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SIL Overcomes Economic Woes

Economic doldrums didn't dampen spirits at the Salon International de la Lingerie and Interfiliere trade fairs that closed here Jan. 27.

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PARIS — Economic doldrums didn’t dampen spirits at the Salon International de la Lingerie and Interfilière trade fairs that closed here Jan. 27.

Following the city’s latest spate of trade show shuffles, Eurovet executives said the next session of SIL will be moved forward by one week next year and is scheduled to run Sunday, Jan. 18 to Wednesday, Jan. 21.

“It’s simply a question of adjusting to the calendar, as we didn’t want the show dates to tip into February,” said Angele Sitbon, head of communications at Eurovet. “Many retailers also said they would like more time to visit the city, so the new dates will leave Saturday free.”

Attendance reached 27,147, SIL officials said. Exhibitors confirmed a consistent turnout of U.S. clients, citing satisfactory order-taking that was generally in line with last year. Retailers included Abercrombie & Fitch, Bergdorf Goodman, Victoria’s Secret, Neiman Marcus, Selfridges and Harvey Nichols.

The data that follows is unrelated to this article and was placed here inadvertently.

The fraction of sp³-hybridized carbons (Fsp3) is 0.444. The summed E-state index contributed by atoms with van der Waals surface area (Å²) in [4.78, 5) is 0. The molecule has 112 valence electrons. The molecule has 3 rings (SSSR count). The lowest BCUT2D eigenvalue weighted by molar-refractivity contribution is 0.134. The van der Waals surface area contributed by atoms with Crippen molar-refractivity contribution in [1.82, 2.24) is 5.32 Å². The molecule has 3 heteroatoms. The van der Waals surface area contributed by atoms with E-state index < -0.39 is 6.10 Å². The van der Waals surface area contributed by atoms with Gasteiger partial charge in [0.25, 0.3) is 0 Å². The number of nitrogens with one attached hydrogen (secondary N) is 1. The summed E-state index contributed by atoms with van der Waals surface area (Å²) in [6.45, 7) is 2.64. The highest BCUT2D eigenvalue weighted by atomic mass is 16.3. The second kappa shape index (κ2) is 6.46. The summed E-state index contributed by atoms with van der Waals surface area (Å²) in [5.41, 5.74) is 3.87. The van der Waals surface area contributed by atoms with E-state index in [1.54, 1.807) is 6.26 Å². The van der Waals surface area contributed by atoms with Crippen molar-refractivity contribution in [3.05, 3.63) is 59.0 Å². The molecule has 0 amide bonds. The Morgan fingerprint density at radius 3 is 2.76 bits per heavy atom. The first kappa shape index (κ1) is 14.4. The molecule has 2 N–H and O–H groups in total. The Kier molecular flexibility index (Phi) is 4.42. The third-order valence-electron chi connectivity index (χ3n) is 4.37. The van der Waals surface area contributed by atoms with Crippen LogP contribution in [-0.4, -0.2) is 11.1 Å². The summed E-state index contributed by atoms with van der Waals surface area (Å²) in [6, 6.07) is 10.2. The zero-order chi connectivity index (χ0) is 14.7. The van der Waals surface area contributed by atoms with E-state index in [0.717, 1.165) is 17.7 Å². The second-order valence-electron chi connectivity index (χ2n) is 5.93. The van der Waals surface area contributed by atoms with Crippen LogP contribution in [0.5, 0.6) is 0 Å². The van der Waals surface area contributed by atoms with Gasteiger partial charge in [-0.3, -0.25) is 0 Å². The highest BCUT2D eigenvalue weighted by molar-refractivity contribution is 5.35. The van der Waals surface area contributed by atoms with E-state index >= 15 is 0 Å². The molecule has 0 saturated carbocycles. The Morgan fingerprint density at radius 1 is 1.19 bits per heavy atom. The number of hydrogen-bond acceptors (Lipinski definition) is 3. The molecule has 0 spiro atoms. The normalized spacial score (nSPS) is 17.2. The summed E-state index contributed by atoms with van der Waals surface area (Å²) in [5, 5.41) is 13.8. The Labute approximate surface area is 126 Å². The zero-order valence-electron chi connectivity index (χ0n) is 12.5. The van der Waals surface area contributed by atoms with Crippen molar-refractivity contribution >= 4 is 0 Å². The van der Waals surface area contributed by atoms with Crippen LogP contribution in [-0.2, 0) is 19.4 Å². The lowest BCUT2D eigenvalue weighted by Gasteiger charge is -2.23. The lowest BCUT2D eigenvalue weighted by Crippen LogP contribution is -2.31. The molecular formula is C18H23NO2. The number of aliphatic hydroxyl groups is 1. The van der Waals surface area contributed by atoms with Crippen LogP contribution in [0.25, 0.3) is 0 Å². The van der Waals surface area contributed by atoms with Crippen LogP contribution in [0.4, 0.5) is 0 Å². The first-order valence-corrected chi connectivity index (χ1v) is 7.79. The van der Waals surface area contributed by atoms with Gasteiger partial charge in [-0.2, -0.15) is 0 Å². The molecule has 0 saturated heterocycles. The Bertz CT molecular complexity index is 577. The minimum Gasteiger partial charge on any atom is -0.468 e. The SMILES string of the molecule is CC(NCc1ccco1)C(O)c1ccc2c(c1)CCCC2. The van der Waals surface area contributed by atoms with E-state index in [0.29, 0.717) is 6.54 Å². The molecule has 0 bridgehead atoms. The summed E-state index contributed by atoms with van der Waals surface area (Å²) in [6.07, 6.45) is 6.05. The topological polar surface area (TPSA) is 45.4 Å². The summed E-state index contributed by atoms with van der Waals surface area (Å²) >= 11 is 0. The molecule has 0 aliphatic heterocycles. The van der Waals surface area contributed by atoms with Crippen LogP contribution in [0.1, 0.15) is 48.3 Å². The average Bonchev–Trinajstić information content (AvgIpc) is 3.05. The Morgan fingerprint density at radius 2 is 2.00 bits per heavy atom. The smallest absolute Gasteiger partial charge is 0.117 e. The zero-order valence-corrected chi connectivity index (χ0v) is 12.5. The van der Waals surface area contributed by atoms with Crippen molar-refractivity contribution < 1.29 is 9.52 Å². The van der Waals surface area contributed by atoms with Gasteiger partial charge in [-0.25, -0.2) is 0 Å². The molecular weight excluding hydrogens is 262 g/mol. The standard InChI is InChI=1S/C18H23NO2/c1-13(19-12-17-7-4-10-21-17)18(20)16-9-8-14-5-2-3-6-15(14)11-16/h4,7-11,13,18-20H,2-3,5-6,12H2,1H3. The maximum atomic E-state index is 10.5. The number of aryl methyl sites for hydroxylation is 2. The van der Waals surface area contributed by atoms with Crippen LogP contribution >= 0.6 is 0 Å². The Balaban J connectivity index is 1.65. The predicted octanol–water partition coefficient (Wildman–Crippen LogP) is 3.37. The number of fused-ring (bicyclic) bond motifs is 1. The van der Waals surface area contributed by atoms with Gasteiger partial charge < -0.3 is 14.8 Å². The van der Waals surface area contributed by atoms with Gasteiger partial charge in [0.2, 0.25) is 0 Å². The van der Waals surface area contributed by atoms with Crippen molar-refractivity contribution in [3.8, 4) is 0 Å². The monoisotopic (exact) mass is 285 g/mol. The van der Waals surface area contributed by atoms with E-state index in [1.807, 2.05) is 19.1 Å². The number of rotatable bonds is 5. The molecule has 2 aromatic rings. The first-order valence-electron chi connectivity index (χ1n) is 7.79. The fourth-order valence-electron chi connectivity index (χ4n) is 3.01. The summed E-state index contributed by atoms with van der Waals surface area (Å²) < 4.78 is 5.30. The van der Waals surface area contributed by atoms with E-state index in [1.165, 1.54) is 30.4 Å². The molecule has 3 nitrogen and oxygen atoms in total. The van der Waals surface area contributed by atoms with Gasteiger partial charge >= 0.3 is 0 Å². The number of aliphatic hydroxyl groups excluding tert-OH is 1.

Several U.S. retailers said they were prioritizing luxury European product, a sector less concerned by inflated price tags.

“We’ve dropped all of our lower-price-point bras,” said Cindy Johnson, co-owner of Sol, a lingerie boutique in Denver. “Where we used to start at $40, a bra now starts at around $100 on average.”

Citing buoyant sales for 2007, Johnson predicted 10 to 15 percent growth for 2008.

“But given the U.S. economy, we are buying more conservatively,” she said, citing fashion bras as the store’s strongest growth classification.

“I’m more concerned about the cost of the garment justifying its value in terms of quality than the extra dollars,” said Claire Chambers, chief executive officer and founder of Journelle, a new specialty lingerie boutique in New York.

Echoing many, Chambers, who said she comes to the fair to scout edgy European brands, found the collections lacking in novelty. When it comes to fancy undergarments, Chambers said the mood to indulge is not about to slow in the U.S.

“I started my business because I am confident that women want to invest in small luxury purchases,” she said. “We’re in an era of self-gratification.”

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Key buzz sectors at the show included sports lingerie, maternity lines and fuller-bust cup sizes. Certain brands such as Gossard also unveiled lines targeting the bridal sector.